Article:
Portfolio Hedging

Posted On December 7, 2015 10:44 am

Use this customized option collar to protect yourself heading into 2016 while retaining upside profit potential.

The major indices have fully recovered the August September sell-offs but it has come with large, spasmodic day-to-day reversals and built on a just a handful of large capitalization outperformers such as Facebook (FB) and Alphabet (GOOGL). This lack of trend, narrowness market breadth and inability of the SPY to take out the summer highs at $212 level have many wondering if deeper correction is coming in 2016.

The desire to protect profits prompted this recent query from an 20K Portfolio/Option Wizard subscriber to ask about hedging.

Steve, clearly you attempt to keep your options portfolio delta neutral. I assume that most of your suggestions can be utilized independently of your current portfolio. I recognize that you do quite reasonably give suggestions to individuals who have followed previous suggestions. Do you ever discuss ways of hedging one’s own portfolio in this way? Or is that not so important for a retail trader? –Louis.

It is somewhat true that the portfolio is constructed of individual positions that have their own internal hedges (such as spreads) and I will then frequently use options on the Spyder Trust (SPY), typically the purchase of puts or put spreads.

With the recent run stocks have had let’s take a look at how this concept can be applied to a less active and basically long or bullish oriented portfolio.

How Much Protection & For How Long?

Buying put options does offer the most complete and probably efficient way to hedge a position, but it comes at a cost. And that cost, as with all insurance policies, will be a function of the amount of protection and its duration.

The main items to consider when choosing put protection — whether for an individual stock or a broad equity portfolio — are:

1. What magnitude of a decline is expected?

2. At what level of the decline do you want the position to be fully hedged or protected?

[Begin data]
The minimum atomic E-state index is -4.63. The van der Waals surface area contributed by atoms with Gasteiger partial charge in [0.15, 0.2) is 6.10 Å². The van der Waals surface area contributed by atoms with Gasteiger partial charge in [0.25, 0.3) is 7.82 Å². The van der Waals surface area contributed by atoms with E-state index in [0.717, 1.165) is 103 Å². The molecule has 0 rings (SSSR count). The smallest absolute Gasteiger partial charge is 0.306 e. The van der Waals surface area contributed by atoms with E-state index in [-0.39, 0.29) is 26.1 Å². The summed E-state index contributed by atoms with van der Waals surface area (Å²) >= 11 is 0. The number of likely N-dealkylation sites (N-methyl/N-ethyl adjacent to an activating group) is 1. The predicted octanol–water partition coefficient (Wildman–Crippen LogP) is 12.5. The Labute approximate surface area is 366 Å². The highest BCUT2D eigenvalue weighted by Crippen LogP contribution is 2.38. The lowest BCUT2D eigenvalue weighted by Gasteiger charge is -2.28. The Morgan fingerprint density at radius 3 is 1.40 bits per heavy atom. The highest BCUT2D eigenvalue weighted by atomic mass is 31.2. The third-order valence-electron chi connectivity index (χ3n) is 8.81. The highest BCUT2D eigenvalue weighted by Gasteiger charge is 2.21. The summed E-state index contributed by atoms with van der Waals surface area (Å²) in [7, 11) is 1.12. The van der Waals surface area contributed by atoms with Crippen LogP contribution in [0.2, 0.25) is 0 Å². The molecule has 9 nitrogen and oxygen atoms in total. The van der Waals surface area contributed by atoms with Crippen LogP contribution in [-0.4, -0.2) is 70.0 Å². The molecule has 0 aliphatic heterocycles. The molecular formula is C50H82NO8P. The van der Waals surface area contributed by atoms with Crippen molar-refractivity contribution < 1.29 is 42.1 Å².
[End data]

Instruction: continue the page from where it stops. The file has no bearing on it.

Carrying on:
3. For what length of time do you want the protection in place?

Answering these questions will help you determine the appropriate number of puts to buy at a given strike with a certain expiration date. By using the basic applications of the delta, in wich an at-the-money option is expected to move 0.50 for every $1 unit price move in the underlying security, one can begin to assess how much and at what levels and cost protection can be purchased.

A great tool can be found at SchaeffersResearch. Its portfolio calculator lets you play around with various levels of put protection for a portfolio of stocks representative of the S&P 100 Index.

Combination Approach

Let’s you have a $100,000 portfolio that is benchmarked to the S&P 500 Index or a position equivalent to owning 480 shares of the SPY. You want to establish protection to carry you through the first few months of the year which will include Q1 earnings report that could set the tone of trend for the year, I’d suggesting  using a combination of spreads.

For example, 3-step approach, using SPY options to create portfolio protection:

  1. Use a spread of closer to-the-money strikes – such as buying the March $200 puts and selling the March $180 puts. Such a spread could be bought for around $2.50 net debit. For a $100,000 portfolio, purchasing about 75 of these might provide reasonable protection. But because we’re protecting it in 2 other ways (read on), buying 20 spreads should suffice.
  2. The next step is sell a call spread for a credit to help finance the cost of the put spread. Basically, you are creating a collar.